Matt Holliday has been one of the more outspoken anti-PED players in baseball. He has called for tougher penalties and has been harsh when asked to talk about the PED cheats. But he does have a capacity for forgiveness too. At least with respect to a new teammate:
When it comes to Jhonny Peralta, his new St. Louis Cardinals teammate, he is willing to forgive and forget . . . ”I am against PEDs and always will be,” Holliday said Monday at the Cardinals’ winter fan festival. ”But I also am a forgiving person and he served his suspension. That’s the rules of the game. I’m happy to have him as a teammate . . . ‘He took the suspension, served it . . .”
Totally reasonable tack to take. And not at all inconsistent with his calls for tougher penalties and the eradication of PEDs in the game.
I wonder why it is that baseball players can be 100% anti-PED yet do not feel the need to demonize players who cheat or otherwise treat them like pariahs but a large swath of the media and fans cannot.
The Rays have traded right-hander Jake Odorizzi to the Twins, per team announcements on Saturday evening. The Twins will receive minor league shortstop Jermaine Palacios in the deal. Despite previous speculation, recently-DFA’d outfielder Corey Dickerson was not included in the trade.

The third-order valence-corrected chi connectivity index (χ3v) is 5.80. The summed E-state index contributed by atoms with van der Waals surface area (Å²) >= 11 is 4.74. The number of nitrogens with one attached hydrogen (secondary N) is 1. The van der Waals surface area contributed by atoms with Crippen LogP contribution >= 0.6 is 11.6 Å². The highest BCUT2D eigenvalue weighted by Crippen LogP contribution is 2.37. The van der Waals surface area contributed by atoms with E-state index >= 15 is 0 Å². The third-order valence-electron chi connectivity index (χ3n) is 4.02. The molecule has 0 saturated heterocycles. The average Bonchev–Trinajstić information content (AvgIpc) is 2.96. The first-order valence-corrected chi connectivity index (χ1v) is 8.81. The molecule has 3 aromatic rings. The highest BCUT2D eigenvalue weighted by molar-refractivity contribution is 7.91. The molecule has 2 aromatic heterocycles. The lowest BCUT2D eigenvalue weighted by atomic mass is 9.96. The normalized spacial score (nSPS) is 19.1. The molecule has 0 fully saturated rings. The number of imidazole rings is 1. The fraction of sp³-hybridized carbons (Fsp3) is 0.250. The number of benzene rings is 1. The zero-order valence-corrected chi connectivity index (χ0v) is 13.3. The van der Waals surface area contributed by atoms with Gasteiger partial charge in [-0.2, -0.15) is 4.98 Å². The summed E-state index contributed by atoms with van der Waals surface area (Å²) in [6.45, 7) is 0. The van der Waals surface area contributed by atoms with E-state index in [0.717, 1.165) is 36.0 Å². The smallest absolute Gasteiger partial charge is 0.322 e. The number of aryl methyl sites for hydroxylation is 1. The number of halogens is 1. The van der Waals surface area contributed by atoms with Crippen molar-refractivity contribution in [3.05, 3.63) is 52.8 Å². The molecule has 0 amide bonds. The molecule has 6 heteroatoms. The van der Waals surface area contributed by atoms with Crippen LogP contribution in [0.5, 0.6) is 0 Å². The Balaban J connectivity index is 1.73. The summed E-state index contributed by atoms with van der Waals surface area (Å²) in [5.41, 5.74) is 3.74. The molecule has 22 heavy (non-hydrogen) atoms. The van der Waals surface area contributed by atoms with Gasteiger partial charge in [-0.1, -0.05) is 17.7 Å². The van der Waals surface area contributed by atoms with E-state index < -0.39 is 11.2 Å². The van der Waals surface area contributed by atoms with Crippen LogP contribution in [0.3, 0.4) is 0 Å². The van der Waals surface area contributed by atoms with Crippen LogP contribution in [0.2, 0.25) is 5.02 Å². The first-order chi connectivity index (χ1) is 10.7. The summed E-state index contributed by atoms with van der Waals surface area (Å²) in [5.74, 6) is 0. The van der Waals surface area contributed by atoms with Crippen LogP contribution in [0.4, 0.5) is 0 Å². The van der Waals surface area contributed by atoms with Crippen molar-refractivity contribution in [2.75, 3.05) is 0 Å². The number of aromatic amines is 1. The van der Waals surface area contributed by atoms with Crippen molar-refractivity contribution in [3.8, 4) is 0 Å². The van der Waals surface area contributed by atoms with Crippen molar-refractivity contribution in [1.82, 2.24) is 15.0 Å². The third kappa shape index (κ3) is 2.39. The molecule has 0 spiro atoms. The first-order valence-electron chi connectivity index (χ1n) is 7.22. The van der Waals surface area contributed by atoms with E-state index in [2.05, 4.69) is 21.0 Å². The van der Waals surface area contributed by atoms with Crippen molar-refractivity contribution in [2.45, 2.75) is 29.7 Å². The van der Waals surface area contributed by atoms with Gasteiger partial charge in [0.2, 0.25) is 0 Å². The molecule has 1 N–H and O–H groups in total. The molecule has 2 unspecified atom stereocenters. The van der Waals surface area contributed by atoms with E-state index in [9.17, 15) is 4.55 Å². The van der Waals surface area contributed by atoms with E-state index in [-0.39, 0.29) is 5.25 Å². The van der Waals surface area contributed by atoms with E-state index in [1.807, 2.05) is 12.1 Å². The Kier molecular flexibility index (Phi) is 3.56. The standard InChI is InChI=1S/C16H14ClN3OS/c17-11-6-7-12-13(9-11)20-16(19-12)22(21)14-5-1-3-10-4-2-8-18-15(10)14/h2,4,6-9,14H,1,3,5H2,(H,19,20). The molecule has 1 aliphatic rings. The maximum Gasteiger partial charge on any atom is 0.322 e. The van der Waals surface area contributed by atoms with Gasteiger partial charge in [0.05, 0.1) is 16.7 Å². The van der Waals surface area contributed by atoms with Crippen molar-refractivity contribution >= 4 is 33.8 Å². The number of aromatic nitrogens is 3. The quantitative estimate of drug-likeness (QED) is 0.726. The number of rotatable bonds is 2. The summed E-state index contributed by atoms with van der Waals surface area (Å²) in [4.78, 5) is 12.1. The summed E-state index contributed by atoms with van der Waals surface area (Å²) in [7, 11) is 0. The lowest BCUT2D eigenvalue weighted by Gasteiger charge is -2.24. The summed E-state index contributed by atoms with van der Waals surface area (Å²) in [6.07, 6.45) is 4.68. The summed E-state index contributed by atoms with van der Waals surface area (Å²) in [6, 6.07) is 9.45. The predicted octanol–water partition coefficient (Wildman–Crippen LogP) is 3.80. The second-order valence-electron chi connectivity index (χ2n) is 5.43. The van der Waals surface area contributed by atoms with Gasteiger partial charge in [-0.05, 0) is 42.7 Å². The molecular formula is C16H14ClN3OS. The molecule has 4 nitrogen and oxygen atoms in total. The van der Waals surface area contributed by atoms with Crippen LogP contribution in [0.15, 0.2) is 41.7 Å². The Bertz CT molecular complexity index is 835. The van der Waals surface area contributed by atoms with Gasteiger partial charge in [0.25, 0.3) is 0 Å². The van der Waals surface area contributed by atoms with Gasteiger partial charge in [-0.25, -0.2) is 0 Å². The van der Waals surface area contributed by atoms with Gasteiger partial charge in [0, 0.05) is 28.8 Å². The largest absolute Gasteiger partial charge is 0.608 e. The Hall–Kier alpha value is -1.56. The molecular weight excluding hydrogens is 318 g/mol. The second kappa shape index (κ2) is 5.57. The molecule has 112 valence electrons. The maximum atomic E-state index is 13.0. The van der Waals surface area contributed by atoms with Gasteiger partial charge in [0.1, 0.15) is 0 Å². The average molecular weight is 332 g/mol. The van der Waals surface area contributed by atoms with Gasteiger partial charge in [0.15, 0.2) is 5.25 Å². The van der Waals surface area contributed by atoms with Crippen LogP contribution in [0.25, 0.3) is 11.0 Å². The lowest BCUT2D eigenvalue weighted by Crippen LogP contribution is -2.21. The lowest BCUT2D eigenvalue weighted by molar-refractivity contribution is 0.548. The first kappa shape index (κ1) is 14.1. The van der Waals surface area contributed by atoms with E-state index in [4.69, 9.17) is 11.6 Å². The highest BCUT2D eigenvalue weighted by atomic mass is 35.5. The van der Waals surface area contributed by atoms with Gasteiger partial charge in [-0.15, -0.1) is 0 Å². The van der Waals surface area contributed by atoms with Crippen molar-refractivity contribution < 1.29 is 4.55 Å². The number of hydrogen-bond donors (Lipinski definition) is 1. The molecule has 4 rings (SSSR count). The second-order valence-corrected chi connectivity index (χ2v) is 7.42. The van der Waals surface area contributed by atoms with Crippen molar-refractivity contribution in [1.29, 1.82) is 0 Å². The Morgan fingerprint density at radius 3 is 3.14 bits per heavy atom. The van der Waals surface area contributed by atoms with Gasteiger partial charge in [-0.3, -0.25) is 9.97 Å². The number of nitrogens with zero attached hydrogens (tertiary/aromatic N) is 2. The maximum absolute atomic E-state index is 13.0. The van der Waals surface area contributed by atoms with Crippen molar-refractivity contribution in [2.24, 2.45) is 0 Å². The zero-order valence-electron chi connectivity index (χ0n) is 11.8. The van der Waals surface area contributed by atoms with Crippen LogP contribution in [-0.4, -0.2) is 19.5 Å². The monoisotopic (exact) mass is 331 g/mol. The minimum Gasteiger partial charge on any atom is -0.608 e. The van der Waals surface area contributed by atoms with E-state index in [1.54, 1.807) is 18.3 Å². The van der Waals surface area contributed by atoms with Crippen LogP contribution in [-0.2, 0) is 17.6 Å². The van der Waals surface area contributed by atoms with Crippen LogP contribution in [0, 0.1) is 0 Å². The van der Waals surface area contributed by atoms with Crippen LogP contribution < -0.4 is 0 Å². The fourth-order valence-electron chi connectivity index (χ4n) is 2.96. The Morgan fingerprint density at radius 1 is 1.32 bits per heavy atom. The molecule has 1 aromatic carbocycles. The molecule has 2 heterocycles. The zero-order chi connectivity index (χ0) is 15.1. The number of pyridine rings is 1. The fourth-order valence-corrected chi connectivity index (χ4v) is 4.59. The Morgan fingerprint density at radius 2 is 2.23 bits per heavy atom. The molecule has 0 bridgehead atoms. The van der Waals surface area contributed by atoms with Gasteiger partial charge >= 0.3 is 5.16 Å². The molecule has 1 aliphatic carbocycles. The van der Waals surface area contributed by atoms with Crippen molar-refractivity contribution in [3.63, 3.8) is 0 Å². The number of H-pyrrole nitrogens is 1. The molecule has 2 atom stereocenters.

With Odorizzi, the Twins finally have the front-end starter they’ve been seeking all winter. It’s a bargain deal as well, as the 27-year-old righty is under contract through 2019 and didn’t require the club to part with any of their top-shelf prospects in the trade. Odorizzi will be looking to stage a comeback in 2018 after a dismal performance with the Rays last year, during which he eked out a career-worst 4.14 ERA, 3.8 BB/9 and 8.0 SO/9 through 143 1/3 innings.
Palacios, 21, ranked no. 27 in the Twins’ system last season. He split his year between Single-A Cedar Rapids and High-A Fort Myers, raking a combined .296/.333/.454 with 13 home runs and 20 stolen bases in 539 plate appearances. He’s expected to continue developing at shortstop, though he’s also seen limited time at second and third base during his four-year career in the minors.